Heirlooms in the Making: The Backstrap Textiles of Rosa

Rosa and her daughter at the market in Chiapas.

Rosa and her daughter at the market in Chiapas.

Rosa learned how to weave from her mother, who learned from her mother before that. For generations, the women in her family have been creating handwoven wool textiles using natural undyed wool, which they card, spin and weave with incredible skill on backstrap looms in Chiapas, Mexico.

There is an abundance of sheep in this region. Given this, along with the cooler climates of this area in Chiapas, wool garments are essential to traditional dress and textiles used in the home. Raw and spun wool flood the local marketplace, and serve as a base for the handmade goods of scores of local artisans.

When creating her textile pieces, Rosa and her daughter first sort and card bags of raw wool. This process consists of tufts of material being passed through the fine metal teeth of two wooden paddles until the wool is clean and fluffy. 

Next comes the spinning process, which Rosa accomplishes not with machinery, but with a supported spindle – a tool that is composed of a carved double-pointed stick with a heavy shellacked ball on one end. The fibers are guided by hand onto the spindle as the stick spins evenly in a special wooden bowl on the floor. Tension is applied during the spinning process, which results in varying weights of yarn.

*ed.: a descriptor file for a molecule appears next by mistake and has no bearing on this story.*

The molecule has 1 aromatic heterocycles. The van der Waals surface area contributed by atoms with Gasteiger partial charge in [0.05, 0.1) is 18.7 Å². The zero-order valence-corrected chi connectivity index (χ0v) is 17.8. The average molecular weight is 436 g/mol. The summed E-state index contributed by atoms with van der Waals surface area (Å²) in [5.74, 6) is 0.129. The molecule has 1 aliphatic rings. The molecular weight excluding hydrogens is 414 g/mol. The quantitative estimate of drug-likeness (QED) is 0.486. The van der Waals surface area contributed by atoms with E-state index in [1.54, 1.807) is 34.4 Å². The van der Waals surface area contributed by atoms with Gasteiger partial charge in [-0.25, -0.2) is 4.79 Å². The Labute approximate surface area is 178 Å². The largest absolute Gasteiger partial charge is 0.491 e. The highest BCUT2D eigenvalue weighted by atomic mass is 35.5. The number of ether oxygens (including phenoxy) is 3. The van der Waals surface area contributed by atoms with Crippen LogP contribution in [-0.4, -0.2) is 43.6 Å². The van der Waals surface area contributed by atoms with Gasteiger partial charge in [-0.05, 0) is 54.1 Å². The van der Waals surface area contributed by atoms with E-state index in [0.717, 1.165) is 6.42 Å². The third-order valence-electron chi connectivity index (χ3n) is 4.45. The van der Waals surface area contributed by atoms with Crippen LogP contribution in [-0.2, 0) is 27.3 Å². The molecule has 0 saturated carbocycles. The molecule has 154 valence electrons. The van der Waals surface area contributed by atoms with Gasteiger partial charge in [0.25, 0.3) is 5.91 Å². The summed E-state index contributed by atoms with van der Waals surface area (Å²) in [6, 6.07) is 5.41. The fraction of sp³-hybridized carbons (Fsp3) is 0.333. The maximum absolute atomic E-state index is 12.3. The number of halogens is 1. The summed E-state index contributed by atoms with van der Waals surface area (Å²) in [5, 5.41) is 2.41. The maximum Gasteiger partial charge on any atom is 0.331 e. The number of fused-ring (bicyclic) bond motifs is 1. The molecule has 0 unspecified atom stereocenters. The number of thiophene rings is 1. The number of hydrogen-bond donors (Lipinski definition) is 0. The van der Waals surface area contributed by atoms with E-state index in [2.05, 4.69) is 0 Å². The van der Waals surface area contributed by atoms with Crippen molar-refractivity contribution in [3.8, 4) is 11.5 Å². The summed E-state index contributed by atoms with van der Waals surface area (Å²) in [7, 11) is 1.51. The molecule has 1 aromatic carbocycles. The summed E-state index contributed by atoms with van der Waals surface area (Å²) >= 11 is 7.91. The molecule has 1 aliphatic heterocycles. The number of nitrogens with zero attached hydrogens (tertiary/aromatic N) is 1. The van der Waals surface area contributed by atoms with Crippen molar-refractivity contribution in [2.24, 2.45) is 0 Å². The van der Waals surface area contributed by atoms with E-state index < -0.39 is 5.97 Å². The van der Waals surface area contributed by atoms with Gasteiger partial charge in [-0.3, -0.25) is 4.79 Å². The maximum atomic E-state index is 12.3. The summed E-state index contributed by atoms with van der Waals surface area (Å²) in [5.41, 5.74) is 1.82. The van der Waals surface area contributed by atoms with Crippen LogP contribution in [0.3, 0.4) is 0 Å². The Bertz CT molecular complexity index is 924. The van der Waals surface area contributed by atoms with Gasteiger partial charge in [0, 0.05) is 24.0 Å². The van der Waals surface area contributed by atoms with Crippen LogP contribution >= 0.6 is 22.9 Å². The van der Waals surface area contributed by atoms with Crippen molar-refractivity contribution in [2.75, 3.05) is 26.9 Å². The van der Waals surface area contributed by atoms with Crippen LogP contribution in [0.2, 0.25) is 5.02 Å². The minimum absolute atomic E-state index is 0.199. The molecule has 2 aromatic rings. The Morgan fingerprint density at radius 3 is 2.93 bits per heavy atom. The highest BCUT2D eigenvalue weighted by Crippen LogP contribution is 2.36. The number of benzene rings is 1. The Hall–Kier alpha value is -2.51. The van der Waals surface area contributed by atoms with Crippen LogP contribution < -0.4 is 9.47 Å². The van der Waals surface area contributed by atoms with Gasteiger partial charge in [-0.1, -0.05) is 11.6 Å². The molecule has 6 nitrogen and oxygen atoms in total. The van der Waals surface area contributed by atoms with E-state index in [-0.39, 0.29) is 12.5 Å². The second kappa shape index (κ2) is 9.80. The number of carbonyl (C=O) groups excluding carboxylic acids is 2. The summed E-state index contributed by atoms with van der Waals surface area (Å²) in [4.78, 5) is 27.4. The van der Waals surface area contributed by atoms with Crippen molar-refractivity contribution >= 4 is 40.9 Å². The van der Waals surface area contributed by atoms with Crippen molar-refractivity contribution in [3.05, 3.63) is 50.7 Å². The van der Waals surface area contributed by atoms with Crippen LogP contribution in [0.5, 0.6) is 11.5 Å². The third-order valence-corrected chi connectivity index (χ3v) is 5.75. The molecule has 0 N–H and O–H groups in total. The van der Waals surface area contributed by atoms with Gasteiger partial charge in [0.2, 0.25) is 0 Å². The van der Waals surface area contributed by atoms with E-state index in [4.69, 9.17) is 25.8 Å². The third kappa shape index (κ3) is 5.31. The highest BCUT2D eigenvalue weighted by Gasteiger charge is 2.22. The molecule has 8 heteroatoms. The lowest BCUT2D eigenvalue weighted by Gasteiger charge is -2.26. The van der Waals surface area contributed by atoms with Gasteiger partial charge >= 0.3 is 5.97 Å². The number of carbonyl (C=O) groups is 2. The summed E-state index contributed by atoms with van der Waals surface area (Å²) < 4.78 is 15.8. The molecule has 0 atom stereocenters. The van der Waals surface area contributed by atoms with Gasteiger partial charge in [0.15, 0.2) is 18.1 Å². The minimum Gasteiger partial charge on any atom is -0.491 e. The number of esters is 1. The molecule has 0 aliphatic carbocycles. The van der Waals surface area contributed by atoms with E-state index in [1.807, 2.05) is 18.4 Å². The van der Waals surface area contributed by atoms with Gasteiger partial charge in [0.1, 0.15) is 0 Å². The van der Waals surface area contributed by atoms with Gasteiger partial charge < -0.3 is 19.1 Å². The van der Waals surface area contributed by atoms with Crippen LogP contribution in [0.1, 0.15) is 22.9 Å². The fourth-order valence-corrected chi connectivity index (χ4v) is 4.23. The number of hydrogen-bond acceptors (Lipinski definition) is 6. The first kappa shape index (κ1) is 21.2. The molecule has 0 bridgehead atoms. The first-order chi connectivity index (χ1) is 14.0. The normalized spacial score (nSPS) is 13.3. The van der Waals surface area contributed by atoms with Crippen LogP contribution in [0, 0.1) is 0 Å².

After all of the wool has been spun, Rosa prepares her backstrap loom, which have been used in the region since pre-Hispanic times. These portable, horizontal looms are constructed of two wooden beams that hold the warp yarn. The loom is attached to the maker with a belt (often made of leather) around the back. Men often stand while they work, while women traditionally kneel on a woven mat on the floor. One end of the loom is secured to a static location, such as a tree, and tension is adjusted by leaning back or forward into the piece, as needed. The patterns that emerge from backstrap work range from minimalistic solid textiles, to highly detailed patterns that sometimes take months to produce. While the pieces in the markets in Chiapas typically feature an incredible array of vibrant colors, often mixing two or three hues at a time, our featured custom pieces exist as the intersection of cotemporary design with traditional processes. Every piece is woven, assembled and sewn by hand and is completely one-of-a-kind. 

Our collaboration with Rosa is based in ethical sourcing, and helps to provide a source of income for Rosa and her family. Clients who purchase these deluxe textile pieces are not only assured of fair pay and ethical production practices, but also that these quality works are fit to become heirlooms for future generations.